AN HISTORIC building at the centre of Haddington has been restored to its former glory.

A giant crane lifted a copper pagoda into place on top of the floor maltings building, off the town’s Whittingehame Drive, on Tuesday afternoon.

Work has been ongoing since November 2019 at the five-storey building, which is home to PureMalt Products Ltd.

The pagoda was lifted into place during a 30-minute operation and sees the building topped with a pagoda again for the first time in nearly 75 years.

The previous pagoda was damaged during a roof fire in May 1946.

Bruce Turner MBE, chairman and managing director of PureMalt, was delighted that the restoration of the pagoda was completed.

He said: “We are very pleased to be able to restore such a prominent feature in Haddington’s architecture to its former glory.”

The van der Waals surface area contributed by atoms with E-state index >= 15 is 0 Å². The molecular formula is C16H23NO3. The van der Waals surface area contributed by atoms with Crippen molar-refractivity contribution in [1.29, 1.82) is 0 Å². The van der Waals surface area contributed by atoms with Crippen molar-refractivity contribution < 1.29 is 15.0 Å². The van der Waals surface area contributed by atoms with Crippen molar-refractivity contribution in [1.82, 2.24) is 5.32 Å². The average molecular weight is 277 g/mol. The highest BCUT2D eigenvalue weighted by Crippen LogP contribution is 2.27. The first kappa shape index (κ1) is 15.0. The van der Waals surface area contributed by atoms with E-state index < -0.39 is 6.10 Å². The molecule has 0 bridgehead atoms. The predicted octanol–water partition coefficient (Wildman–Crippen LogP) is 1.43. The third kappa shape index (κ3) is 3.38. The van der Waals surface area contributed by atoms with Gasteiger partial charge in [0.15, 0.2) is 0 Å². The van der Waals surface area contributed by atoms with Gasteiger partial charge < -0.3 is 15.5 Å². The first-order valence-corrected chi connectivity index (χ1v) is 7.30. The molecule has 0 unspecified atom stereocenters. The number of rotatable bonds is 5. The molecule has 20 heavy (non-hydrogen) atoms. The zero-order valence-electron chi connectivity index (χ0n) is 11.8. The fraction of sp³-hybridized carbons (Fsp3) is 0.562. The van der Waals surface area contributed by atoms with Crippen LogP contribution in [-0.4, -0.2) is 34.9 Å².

PureMalt was set up in 1986 and now employs nearly 100 people.

The business produces natural ingredients for the global food and beverage industries, supplying ingredients to more than 70 countries on six continents.

The floor maltings building on the PureMalt site stands next to Haddington’s Victoria Bridge.

The category C-listed building was originally constructed in 1898 by Montgomerie and Co – a Glasgow-based industrial baker.

The primary function for the building was to produce malt from locally grown barley to provide a raw material for flour production.

The operation of the maltings played a key role in the production of Montgomerie’s well-known wholemeal bread brand ‘Bermaline’.

PureMalt will now continue work on the maltings to re-purpose the interior for company use.

Plans include the construction of offices, laboratories, staff facilities and a hospitality space.